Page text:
The Brady Rule
Criminal law provides for crucial procedures and rights designed to provide the accused with the presumption of innocence and the right to a fair trial, in conjunction with the 4th, 5th, 6th, 7th, and 8th amendments. When prosecutors decide to take a win-at-all-costs mentality, they are tempted to cheat, or at least cut corners. When they cheat, they violate defendant's constitutional rights. Unfortunately, this results in many defendants being convicted of crimes they did not commit – or the punishment won’t fit the crime. One of the most common forms of prosecutorial overreach is a violation of the Brady rule. This rule requires prosecutors share any exculpatory evidence with the defense. Exculpatory evidence, which shows a defendant's innocence, usually winds up in the hands of prosecutors as a result of law enforcement investigations. For example, a police report of a witness's description of a suspect that does not match the defendant would be exculpatory. When prosecutors fail to turn such a piece of evidence over to the defense, they violate the Brady rule.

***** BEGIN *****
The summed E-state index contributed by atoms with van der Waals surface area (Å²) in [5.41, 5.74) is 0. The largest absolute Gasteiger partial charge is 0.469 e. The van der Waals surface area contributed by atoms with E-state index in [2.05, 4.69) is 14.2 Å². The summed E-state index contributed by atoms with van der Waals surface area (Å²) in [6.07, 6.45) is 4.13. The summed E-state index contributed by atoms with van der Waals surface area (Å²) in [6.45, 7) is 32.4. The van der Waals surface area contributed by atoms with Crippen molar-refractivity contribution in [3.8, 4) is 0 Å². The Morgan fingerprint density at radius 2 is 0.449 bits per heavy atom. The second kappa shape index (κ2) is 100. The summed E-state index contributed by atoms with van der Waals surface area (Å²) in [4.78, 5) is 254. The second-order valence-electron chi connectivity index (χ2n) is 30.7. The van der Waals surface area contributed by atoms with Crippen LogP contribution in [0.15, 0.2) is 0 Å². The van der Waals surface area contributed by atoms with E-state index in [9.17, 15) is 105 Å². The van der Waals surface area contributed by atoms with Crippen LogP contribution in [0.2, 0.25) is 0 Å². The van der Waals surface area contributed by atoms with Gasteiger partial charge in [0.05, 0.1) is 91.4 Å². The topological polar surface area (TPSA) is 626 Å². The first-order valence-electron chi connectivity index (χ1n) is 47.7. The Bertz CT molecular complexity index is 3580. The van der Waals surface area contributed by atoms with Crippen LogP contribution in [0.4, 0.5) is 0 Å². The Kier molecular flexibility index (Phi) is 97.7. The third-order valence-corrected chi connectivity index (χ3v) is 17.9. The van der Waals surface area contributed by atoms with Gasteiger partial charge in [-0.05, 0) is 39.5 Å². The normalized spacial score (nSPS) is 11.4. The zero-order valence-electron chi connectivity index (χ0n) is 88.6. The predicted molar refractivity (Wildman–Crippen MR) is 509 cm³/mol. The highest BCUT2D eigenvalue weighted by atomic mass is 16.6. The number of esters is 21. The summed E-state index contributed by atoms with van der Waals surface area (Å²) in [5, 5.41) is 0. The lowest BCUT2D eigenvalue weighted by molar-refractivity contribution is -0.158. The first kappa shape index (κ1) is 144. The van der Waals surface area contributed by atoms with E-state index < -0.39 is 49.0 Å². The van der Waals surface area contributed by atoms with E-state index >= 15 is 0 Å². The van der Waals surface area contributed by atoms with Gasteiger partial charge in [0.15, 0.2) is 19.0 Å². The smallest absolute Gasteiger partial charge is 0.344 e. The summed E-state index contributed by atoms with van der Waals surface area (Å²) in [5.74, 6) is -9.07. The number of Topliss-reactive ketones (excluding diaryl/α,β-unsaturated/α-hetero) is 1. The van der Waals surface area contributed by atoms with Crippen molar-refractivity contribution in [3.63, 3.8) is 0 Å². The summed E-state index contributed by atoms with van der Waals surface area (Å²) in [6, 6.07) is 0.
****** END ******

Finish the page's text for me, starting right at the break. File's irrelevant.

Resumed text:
Judge Says Brady Rule Violations Are Epidemic
Prosecutors Facing Little Oversight
Part of the problem stems from the fact that prosecutors face too little oversight. As the system works, prosecutors have the discretion to decide what qualifies as exculpatory. Since they are under high pressure to win cases, there is a tendency toward bias in making these determinations. When courts find that prosecutors have withheld exculpatory evidence, prosecutors rarely face serious consequences. Overreach from a prosecutor, whether from a Brady violation or other misconduct, greatly diminishes defendant's rights to a fair trial. Defense attorneys work hard to keep prosecutors honest by demanding all exculpatory evidence, and when exculpatory evidence is withheld, they demand the dismissal of wrongful charges.